Protecting our environment from harmful substances through collective action

SimangazoBy Simangazo Mokale

For the sake of our children and the future of our nation we need to commit to a healthy environment that is free of plastic pollution. When walking in our towns or cities you are often met with a lot of plastic and litter everywhere. Our actions are busy destroying our future and pose a grave risk for to our environment.

Every year on 05 June, World Environment Day is commemorated to bring attention to pressing environmental issues and in 2023 the focus was on finding solutions to plastic pollution under the campaign #BeatPlasticPollution. 

The commemoration showcased how countries, businesses and individuals are learning to use the material more sustainably, offering hope that one day, plastic pollution will be history. The commemoration was also important as it deepened public awareness of the need to preserve and enhance the environment. 
Businesses are key role players with a specific duty to ensure that packaging is reusable or recyclable, and must strive to eliminate single-use plastic shopping bags, and find innovative ways to use waste to make new packaging and products.
 
Plastic pollution is now a global problem with an estimated 353 million tonnes of plastic waste produced yearly, with much of this waste landing up in our oceans. Simply put plastic poses one of the greatest risks to our planet and action must be taken by government, business and individuals. 

During World Environmental Day in 2023 the Minister of Forestry, Fisheries and the Environment Barbara Creecy visited two recycling plants in Cape Town, that are supported through Producer Responsibility Organisations to gain insights into the roles Extended Producer Responsibility Schemes are playing in plastic recycling.

Waste Want, which is located in Kraaifontein started out as a small collections company, selling collected recycling material to recyclers and currently employs 200 people and diverts one thousand tons of plastic waste from landfills every month. 

CRDC SA RESIN8, which is based in the Blackheath industrial area converts plastic into an aggregate modifier for the construction industry. This company currently processes 450 kg of waste a day and they aim to reach 610 tons per month when they reach full production.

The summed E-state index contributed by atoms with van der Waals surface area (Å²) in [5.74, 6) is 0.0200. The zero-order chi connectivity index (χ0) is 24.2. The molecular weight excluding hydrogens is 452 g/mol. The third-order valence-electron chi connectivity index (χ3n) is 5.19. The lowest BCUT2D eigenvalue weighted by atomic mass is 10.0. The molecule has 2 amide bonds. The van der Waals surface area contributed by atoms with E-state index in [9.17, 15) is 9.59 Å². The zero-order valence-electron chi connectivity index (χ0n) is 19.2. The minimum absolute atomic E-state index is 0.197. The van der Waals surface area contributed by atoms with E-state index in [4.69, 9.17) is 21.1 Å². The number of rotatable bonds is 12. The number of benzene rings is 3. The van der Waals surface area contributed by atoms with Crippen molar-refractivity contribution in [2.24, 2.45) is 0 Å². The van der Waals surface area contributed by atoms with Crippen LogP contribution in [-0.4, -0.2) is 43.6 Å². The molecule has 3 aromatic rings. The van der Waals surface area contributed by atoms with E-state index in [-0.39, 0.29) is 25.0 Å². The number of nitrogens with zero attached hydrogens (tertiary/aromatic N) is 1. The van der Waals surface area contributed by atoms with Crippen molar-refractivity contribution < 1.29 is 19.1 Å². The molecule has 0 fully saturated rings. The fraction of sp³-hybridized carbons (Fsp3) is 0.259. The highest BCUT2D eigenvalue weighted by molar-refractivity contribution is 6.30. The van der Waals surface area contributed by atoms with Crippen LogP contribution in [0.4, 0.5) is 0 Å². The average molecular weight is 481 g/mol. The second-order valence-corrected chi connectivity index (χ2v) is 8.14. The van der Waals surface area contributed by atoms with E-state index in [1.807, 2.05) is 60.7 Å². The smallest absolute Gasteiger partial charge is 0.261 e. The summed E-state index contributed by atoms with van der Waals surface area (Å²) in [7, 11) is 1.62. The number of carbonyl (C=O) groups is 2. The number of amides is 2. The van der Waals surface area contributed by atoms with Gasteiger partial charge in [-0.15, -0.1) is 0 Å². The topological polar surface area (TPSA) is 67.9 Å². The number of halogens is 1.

These two companies, amongst many others are helping to turn the tide against plastic pollution.

In South Africa, according to World Wide Fund (WWF), over 2, 5 million tonnes of plastic are produced annually. Only a fraction of this is recycled while the remainder ends up in lakes, rivers and the oceans. Much of the plastic we are exposed to is unseen as micro plastics make their way into the food we eat, the water we drink even the air we breathe.
 
The time to act against plastic is now and it requires the help of everyone. One immediate action we can take is to stop illegal dumping which is turning our open spaces into wastelands.
To address the challenge of illegal dumping, the Department of Forestry, Fisheries and the Environment will support municipalities in improving cleanliness. The department will also use the expanded Public Works Programme to offer work opportunities to 2000 women, youth and persons with disabilities per province to support the cleaning and greening of provincial capitals. 

These actions will help to stem the tide of pollution, but ultimately combined actions are needed to combat it. Let us work together as citizens, communities, government and business to find creative and innovative ways to remove plastic pollution from our communities and ensure that we create a greener tomorrow.

Simangazo Mokale is the Assistant Director: Communication Resource Centre